tar::Builder isn’t Send

I recently made a new project in Rust that is generating multiple bootable operating system disk image types from a "pristine" image with the goal of deduplicating storage.

At one point I decided to speed it up using rayon. Each thread here is basically taking a pristine base (read-only), doing some nontrivial computation and writing a new version derived from it. The code is using .par_iter().try_for_each(); here the rayon crate handles spinning up worker threads, etc.

That all worked fine.

Then later, due to some other constraints I realized it was better to support writing to stdout in addition. (This code needs to run in a container, and it’s easier to podman run --rm -i myimage --output stdout > newfile.iso instead of dealing with bind mounts.)

I came up with this:

enum OutputTarget<W: std::io::Write> {
    Stdout(W),
    Tar(tar::Builder<W>),
}

Basically if you’re only asking for one file, we output it directly. If you ask for multiple, we wrap them in a tarball.

But, it didn’t compile – there was an error message about tar::Builder not having the Send trait that pointed at the closure being passed to the rayon try_for_each(). I’ve been using Rust long enough that I understand Send and immediately realized the problem: multiple worker threads trying to concurrently write to the same tar stream just can’t work. (And the same is true for stdout, but the compiler can’t know for sure there’s only one thread in that case.)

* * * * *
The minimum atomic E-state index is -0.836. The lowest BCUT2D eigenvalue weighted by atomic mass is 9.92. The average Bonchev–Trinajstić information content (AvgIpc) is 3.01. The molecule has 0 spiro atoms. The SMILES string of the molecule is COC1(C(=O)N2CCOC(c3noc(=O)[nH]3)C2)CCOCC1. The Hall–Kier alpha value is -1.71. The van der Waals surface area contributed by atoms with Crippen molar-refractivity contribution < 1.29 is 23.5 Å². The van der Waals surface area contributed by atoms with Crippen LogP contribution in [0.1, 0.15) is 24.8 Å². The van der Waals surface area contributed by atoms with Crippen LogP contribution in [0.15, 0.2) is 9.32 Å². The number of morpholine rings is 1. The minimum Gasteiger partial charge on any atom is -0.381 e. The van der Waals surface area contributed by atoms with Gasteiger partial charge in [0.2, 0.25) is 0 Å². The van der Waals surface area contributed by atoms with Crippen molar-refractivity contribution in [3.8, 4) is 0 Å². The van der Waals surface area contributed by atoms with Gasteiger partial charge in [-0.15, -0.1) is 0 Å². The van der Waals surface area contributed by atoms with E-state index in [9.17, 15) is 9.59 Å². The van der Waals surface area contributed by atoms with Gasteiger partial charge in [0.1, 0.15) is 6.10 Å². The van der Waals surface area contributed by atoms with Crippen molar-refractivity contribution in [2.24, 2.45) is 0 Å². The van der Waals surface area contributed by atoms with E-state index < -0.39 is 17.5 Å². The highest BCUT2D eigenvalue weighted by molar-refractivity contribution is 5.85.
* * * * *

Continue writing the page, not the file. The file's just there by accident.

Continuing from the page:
But, I still wanted the parallelism from doing the actual file generation. Some refactoring to more cleanly split up "generate files" from "output files" would have been cleanest, and probably not hard.

But this project was still in the fast iteration/prototyping phase so I decided to just wrap the OutputTarget enum to be an Arc<Mutex<OutputTarget>> – and that compiled and worked fine. The worker threads still parallelize generation, then serialize output.

Other languages don’t do this

This project is one of those that honestly could have easily started in bash or Python too. Or Go. But those languages don’t have built-in concurrency protections.

Out of curiosity I just wrote a quick Python program to write to a tarfile from multiple threads. As expected, it silently generated a corrupted tarball with intermixed content. (At this point hopefully everyone knows basically to avoid threads in Python since they’re mostly useless due to the GIL, of course)

And also as expected, a lightly modified example of the code from the Go archive/tar example compiles fine, and generates corrupted output. Now this is a well known problem in Go given its heavy focus on concurrent goroutines, and to be fair go run -race does correctly find errors here. But there’s a bunch of tradeoffs involved there; the race detector is only probabilistic, you have to remember to use it in your CI tests, etc.

I’m really not saying anything here that hasn’t been said before of course. But this was my experience this week. And it’s experiences like this that remind me why I sunk so much time into learning Rust and using it for new projects.


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